Random Samples

Science  06 Jan 2006:
Vol. 311, Issue 5757, pp. 21

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  1. A Blow for Sleep


    Answer to apnea?

    Snoring and sleep apnea—brief episodes of nonbreathing—both involve the collapse of upper airways. To keep them open, patients often resort to nose masks that administer pressurized air while they sleep. But a team of Swiss researchers has found that playing the didgeridoo, an Australian aboriginal horn, may be an alternative. Twenty-five apnea patients were randomly assigned to didgeridoo lessons or a waiting list. After four months, the players showed “significant” reduction in daytime sleepiness over the controls, and their sleeping partners reported much quieter nights, the researchers reported online last month in the British Medical Journal.

    Didgeridoos require an unusual system of circular breathing—the player inhales through the nose while blowing out from puffed cheeks so a sustained note can be held. The researchers speculate that this exercise helps strengthen the muscles in the upper airways.

  2. A New APS

    The American Psychological Society (APS), which broke off 18 years ago from the American Psychological Association (APA), has now officially put “science” in its name. In a vote put to members, 86% opted to become the Association for Psychological Science. As researchers and science-based practitioners, says Alan Kraut, executive director of the Washington, D.C.-based group, it is APS members who are “the rightful heirs to the traditions of William James … and the other founders of APA.”

    Kraut says that when the name vote came up, members welcomed the chance to further distance themselves from the APA, complaining that that organization was promoting therapies and coming out with policy statements—such as a stand against the use of Native Americans as symbols for athletic teams—poorly grounded in research. Not so, says APA's Rhea Farberman. “Science and research are the guiding principles of all that APA does.”

  3. An Irish Y


    The “Mound of Hostages” named for Niall.

    A study done in 2003 concluded that some 16 million males now living in East Asia could be descendants of Genghis Khan (Science, 21 February 2003, p. 1179). Now a group at Trinity College in Dublin has uncovered a similar warlord effect in Ireland.

    Around 500 C.E., the Irish warlord Niall of the Nine Hostages founded the most powerful ruling dynasty in Irish medieval history, the Uí Néill (literally “descendants of Niall”). A study by geneticist Daniel Bradley and colleagues reveals that this lineage may be imprinted in the genes of roughly a tenth of Irish men living today.

    The scientists analyzed the Y chromosomes of 796 Irish men and discovered that many shared a set of DNA markers; this genetic signature was most prevalent in northwest Ireland. It was also strongly associated with surnames tied to the Uí Néill. Judging by mutation rates, the scientists estimated that the men share a male ancestor who lived approximately 1700 years ago—roughly consistent with when Niall lived, the team reported last month in the American Journal of Human Genetics.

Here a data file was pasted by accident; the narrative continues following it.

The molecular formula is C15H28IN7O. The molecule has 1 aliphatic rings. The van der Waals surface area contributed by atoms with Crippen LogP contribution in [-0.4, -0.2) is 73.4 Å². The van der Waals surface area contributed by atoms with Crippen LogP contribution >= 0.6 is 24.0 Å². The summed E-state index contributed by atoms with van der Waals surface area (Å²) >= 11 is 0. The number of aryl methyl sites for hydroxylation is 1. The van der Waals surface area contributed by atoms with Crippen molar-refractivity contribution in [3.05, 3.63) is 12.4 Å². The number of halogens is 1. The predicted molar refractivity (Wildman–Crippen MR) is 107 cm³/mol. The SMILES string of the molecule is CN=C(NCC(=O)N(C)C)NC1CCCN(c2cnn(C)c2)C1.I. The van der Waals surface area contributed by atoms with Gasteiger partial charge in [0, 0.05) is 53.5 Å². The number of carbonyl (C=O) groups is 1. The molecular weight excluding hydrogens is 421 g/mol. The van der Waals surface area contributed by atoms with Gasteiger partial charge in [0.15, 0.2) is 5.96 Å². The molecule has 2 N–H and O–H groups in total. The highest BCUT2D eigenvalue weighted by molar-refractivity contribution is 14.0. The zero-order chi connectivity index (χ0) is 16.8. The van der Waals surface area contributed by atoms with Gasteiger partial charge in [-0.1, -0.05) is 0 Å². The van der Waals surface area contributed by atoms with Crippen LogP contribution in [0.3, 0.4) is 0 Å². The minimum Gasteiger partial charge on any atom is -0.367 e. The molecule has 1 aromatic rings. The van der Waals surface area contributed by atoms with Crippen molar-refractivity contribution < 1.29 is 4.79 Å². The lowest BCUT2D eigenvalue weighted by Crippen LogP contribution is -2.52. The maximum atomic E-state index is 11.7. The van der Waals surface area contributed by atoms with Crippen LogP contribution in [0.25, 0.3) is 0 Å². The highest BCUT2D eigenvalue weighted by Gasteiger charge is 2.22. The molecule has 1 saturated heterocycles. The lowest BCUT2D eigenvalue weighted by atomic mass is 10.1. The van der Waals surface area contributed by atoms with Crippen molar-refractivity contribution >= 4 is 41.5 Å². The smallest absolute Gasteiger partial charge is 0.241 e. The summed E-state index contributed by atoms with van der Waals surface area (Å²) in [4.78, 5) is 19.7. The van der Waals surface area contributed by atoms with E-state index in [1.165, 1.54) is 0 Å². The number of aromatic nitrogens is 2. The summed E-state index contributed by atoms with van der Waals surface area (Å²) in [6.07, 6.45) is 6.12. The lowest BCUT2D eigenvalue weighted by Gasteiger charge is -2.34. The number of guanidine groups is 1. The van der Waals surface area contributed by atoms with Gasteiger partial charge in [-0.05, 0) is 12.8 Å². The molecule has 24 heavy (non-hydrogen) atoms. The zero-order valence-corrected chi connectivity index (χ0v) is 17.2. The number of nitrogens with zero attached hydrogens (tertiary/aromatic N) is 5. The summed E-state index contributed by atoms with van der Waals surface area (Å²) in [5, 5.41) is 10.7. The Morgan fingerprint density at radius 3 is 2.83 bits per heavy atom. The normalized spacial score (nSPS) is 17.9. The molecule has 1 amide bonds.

Geneticist Mark Jobling of the University of Leicester, U.K., says the work “looks pretty convincing,” but adds that pinpointing the time of a common ancestor is highly uncertain. The study can't prove that Niall himself had the signature Y; nonetheless, it hints at how a single alpha male can have profound effects on a gene pool.

  4. Engineered Numbers?


    A new study suggests that data used to bolster claims that the United States is losing its technological edge over other countries are off the mark.

    It has been widely quoted that the U.S. awards only 70,000 B.S. engineering degrees each year, whereas India churns out 350,000 and China 650,000. The National Research Council cited the numbers in a recent report on the U.S. need to beef up its scientific talent pool, and senators flogged them last month in introducing a bill to increase U.S. support for science. But a group at Duke University group led by sociologist Gary Gereffi and high tech entrepreneur Vivek Wadhwa suggests that any degree disparity may actually favor the U.S.

    After much legwork, the researchers obtained degree data from India's National Association of Software and Service Companies, China's Ministry of Education, and individual universities in both countries. The numbers, it turned out, include information technology and computer science degrees, as well as graduates of 2- and 3-year programs. When the researchers broadened the U.S. definition of engineering degrees accordingly, the U.S. total grew threefold, to 221,000 degrees (memp.pratt.duke.edu/outsourcing). The group also found that India's figures double-counted many students and were based on estimated enrollments, suggesting that 215,000 would be more accurate.

    A revised per capita comparison gives the United States a considerable lead over both countries (see graphic, above). Gereffi says that the data don't change the fact that the United States should be concerned about its competitiveness. “I'm not saying we don't have a problem,” he says. “All we wanted to do is set the record straight.”